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The lack of ride-hailing services in a tourist mecca such as Vancouver had long been a source of embarrassment.

DARRYL DYCK/THE CANADIAN PRESS

If anyone was still wondering why British Columbia’s two main political parties have been reluctant to allow ride-hailing services such as Uber and Lyft to begin operations in the province, you now have your answer.

Irate taxi drivers are reportedly exploring the possibility of launching recall campaigns against two NDP MLAs – Surrey’s Jinny Sims and Delta’s Ravi Kahlon. Their crime? They belong to a government that has decided to finally join the 21st century and allow ride-hailing to commence in B.C. – a decision that was always politically fraught.

Many of those who drive taxis in Metro Vancouver are South Asian and live in Surrey and Delta, both suburbs that boast outsized South Asian populations. That same South Asian community is a powerful political force, one vital to the electoral interests of both the NDP and the Liberals. Consequently, neither party has been eager to anger the taxi industry because of the political blow-back it would incite.

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Which is why the Liberals dragged their feet on ride-hailing while in government, just as the NDP did until it could no longer ignore the broader societal pleas for ride-hailing. When the NDP government finally announced this summer that Uber and Lyft were free to begin licensing drivers, it braced for impact. The anticipated uproar has arrived on schedule.

Believe me, I get the response. The business model that the taxi industry in B.C. has relied on since its inception is being disrupted. Welcome to the club. The whole world is being disrupted by technological change and no one is immune from its often devastating effects. As someone who works in the world of media, I know of what I speak.

The fact is, the lack of ride-hailing services in a tourist mecca such as Vancouver had long been a source of embarrassment. As were the nightly stories about hour-long lineups at the airport for a cab, and tales of drivers refusing to take potential customers out to their suburban destinations. The industry in Metro Vancouver has been inadequate for some time and the only thing protecting it was the powerful taxi lobby, whose warnings of dire political consequences for any government that allowed ride-hailing were always enough to keep a decision at bay.

Eventually, however, the voices of others became too loud, and too angry, to ignore.

As I say, I understand why taxi drivers are fighting this: no one likes it when some upstarts arrive to cut into their business. And cut into it, Uber and Lyft will. The value of taxi licences will take a hit, a huge hit in some cases. People are going to lose money. This is what happens when monopolies suddenly face outside competition. People lose money and lineups for rides at airports shrink overnight.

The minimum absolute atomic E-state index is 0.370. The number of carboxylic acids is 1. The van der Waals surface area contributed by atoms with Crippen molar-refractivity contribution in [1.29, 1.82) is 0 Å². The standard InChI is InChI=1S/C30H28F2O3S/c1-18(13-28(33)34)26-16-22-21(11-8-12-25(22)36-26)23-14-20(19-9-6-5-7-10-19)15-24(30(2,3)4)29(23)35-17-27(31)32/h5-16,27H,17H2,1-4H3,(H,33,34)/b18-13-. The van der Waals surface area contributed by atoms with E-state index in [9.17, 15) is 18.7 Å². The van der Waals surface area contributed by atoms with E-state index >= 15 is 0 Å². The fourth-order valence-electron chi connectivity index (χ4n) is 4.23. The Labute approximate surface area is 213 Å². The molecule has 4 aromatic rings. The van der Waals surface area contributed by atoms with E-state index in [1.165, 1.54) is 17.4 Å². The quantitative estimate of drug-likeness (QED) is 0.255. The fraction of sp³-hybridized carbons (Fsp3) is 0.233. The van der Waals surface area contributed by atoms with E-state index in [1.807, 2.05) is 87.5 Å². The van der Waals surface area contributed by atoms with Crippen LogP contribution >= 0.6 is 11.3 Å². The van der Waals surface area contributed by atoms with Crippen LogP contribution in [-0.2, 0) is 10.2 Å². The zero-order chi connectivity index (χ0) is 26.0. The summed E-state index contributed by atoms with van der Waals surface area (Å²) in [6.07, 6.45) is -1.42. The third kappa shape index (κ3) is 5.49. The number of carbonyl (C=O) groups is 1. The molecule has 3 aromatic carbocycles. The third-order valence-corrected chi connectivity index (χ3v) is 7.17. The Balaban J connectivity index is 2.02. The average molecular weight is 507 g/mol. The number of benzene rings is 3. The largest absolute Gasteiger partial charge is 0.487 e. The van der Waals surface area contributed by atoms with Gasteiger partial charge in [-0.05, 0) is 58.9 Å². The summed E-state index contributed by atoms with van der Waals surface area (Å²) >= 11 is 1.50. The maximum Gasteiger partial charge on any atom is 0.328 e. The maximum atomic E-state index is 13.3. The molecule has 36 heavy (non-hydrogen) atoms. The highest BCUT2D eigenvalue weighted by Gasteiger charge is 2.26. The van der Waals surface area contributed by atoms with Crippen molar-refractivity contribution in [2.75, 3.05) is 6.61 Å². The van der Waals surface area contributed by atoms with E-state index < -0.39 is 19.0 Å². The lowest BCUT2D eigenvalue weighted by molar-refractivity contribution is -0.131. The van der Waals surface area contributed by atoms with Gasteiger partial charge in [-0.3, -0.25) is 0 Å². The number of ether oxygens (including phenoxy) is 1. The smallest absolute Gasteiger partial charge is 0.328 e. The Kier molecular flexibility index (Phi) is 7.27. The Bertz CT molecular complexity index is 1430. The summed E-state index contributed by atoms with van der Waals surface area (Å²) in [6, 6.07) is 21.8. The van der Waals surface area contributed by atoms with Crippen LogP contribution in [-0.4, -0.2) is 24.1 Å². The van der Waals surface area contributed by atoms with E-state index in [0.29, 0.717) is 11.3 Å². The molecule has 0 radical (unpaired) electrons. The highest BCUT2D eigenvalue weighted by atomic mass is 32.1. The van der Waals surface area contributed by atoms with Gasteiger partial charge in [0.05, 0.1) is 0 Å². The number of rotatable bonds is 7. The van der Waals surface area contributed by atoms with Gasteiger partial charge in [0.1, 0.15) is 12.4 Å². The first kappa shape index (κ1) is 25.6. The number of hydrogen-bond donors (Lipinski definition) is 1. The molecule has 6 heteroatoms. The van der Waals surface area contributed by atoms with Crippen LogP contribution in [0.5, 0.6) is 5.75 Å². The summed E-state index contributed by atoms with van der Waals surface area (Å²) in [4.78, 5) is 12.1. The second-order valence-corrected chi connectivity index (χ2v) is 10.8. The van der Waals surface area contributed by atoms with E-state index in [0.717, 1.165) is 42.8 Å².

I don’t think it’s fair that services such as Uber and Lyft can operate without boundaries in Metro Vancouver, while taxis are confined to geographical boundaries that were drawn up ages ago to protect the economic interests of operators in different areas of the region. However, that seems to be an issue that the taxi industry itself needs to sort out – not government.

Drivers with the B.C. Taxi Association, who mainly operate in the suburbs, have long complained they can take a passenger into Vancouver but can’t pick up anyone in the city because of zone restrictions – forcing them to “dead-head” back to Surrey, Langley or somewhere else to collect another ride.

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Drivers in Vancouver, however, have defended the zones as a means of protecting the value of their licences. Without that guard against outside competition, the Vancouver drivers would not be able to operate in a way that protects the expensive investment they made to run a cab in the city in the first place.

I can see why the government would not want to get in the middle of that dispute. But eventually, it seems likely that taxis will have to be able to operate under one free market with no restrictions if they are going to have any hope of facing the competitive threat posed by Uber and Lyft.

Given that the province is likely a couple of years removed from a provincial election, it’s difficult to say what price the NDP will pay at the polls for caving in to public demand and allowing ride-hailing. The price might have been much steeper had it not.

I believe the noises being made about recall campaigns are just that – noises. If the script written in other jurisdictions in North America that have allowed ride-hailing is followed, the taxi industry will adjust. And find that a little competition isn’t the worst thing in the world.

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